This section is from the book "Smith's Family Physician", by William Henry Smith. See also: Natural Physician's Healing Therapies: Proven Remedies that Medical Doctors Don't Know.
This proceeds most usually either from too great a fulness of the vessels of the head, sometimes the result of disease of the heart, sometimes of debility, or may be symptomatic of Indigestion, Hypochondriasis, or Hysteria.
The patient is seized on a sudden with a swimming in the head, everything appears to him to be turning round, he staggers, and is in danger of falling down. After a few minutes perhaps, the feeling goes off, and he has no return of it.
When this complaint arises from Hysteria or any other nervous disease, it is attended with no danger, but when it is caused by too great a fulness of the vessels of the head, and is not relieved by proper evacuations, it may terminate in apoplexy or palsy.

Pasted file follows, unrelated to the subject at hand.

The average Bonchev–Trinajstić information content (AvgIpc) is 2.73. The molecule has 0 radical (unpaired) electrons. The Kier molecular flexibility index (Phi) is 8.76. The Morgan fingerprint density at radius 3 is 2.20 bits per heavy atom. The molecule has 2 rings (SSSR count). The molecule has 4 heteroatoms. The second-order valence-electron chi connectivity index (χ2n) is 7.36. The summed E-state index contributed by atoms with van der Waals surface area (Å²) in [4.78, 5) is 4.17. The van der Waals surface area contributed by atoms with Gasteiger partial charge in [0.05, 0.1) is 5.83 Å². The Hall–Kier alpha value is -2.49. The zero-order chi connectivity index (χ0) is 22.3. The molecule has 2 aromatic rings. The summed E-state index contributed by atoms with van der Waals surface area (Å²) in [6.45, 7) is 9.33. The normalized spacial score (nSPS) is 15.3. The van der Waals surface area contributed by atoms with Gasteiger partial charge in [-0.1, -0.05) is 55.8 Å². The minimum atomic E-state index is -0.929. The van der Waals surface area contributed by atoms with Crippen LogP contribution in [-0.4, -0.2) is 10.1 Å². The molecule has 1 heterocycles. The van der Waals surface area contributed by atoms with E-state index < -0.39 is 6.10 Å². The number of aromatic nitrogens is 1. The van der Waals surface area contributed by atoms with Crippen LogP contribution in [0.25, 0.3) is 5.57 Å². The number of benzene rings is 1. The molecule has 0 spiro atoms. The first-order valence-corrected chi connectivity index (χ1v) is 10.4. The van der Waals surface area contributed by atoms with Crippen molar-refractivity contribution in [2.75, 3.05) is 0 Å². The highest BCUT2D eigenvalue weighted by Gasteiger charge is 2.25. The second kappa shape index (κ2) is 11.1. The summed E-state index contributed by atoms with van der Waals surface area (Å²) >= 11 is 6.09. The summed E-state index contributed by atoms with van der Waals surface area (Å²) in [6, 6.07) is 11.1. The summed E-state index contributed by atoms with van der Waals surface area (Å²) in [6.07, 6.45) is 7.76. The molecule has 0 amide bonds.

Where giddiness prevails as a symptom of some nervous disease recourse must be had to the remedies recommended under the head of Hysteria. But where it is a consequence of a tendency of blood to the head, the patient should be cupped in the back of the neck, or have some leeches applied there. If the sensation of fulness and heaviness continues, notwithstanding the bleeding, the patient had better have a seton or an issue inserted in the back of the neck.